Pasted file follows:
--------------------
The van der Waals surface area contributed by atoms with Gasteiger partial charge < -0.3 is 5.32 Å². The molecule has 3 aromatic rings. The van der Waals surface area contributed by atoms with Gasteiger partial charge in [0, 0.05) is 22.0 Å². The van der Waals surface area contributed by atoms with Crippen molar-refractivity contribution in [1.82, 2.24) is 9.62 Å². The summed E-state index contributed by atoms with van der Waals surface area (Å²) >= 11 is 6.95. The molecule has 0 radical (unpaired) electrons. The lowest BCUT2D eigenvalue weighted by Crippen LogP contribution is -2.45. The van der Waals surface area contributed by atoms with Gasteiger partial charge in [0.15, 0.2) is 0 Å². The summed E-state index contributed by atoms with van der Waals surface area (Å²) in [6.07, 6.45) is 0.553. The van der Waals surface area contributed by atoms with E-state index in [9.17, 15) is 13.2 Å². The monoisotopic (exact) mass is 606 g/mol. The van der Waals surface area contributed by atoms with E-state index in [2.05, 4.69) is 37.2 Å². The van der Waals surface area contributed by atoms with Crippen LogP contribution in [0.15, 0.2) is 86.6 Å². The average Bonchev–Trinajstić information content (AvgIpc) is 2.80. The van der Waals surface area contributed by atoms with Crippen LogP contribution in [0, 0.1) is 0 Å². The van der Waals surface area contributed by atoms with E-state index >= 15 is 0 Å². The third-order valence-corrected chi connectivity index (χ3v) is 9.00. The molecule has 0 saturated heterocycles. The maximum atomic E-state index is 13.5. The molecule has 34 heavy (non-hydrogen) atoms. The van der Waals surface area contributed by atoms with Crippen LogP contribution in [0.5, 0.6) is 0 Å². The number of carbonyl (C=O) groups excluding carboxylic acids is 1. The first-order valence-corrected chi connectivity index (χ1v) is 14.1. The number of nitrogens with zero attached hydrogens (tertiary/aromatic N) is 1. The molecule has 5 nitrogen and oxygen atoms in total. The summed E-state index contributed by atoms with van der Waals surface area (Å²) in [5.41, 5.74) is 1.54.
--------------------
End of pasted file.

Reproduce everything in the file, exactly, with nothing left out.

The van der Waals surface area contributed by atoms with Gasteiger partial charge < -0.3 is 5.32 Å². The molecule has 3 aromatic rings. The van der Waals surface area contributed by atoms with Gasteiger partial charge in [0, 0.05) is 22.0 Å². The van der Waals surface area contributed by atoms with Crippen molar-refractivity contribution in [1.82, 2.24) is 9.62 Å². The summed E-state index contributed by atoms with van der Waals surface area (Å²) >= 11 is 6.95. The molecule has 0 radical (unpaired) electrons. The lowest BCUT2D eigenvalue weighted by Crippen LogP contribution is -2.45. The van der Waals surface area contributed by atoms with Gasteiger partial charge in [0.15, 0.2) is 0 Å². The summed E-state index contributed by atoms with van der Waals surface area (Å²) in [6.07, 6.45) is 0.553. The van der Waals surface area contributed by atoms with E-state index in [9.17, 15) is 13.2 Å². The monoisotopic (exact) mass is 606 g/mol. The van der Waals surface area contributed by atoms with E-state index in [2.05, 4.69) is 37.2 Å². The van der Waals surface area contributed by atoms with Crippen LogP contribution in [0.15, 0.2) is 86.6 Å². The average Bonchev–Trinajstić information content (AvgIpc) is 2.80. The van der Waals surface area contributed by atoms with Crippen LogP contribution in [0, 0.1) is 0 Å². The van der Waals surface area contributed by atoms with E-state index >= 15 is 0 Å². The third-order valence-corrected chi connectivity index (χ3v) is 9.00. The molecule has 0 saturated heterocycles. The maximum atomic E-state index is 13.5. The molecule has 34 heavy (non-hydrogen) atoms. The van der Waals surface area contributed by atoms with Crippen LogP contribution in [0.5, 0.6) is 0 Å². The number of carbonyl (C=O) groups excluding carboxylic acids is 1. The first-order valence-corrected chi connectivity index (χ1v) is 14.1. The number of nitrogens with zero attached hydrogens (tertiary/aromatic N) is 1. The molecule has 5 nitrogen and oxygen atoms in total. The summed E-state index contributed by atoms with van der Waals surface area (Å²) in [5.41, 5.74) is 1.54.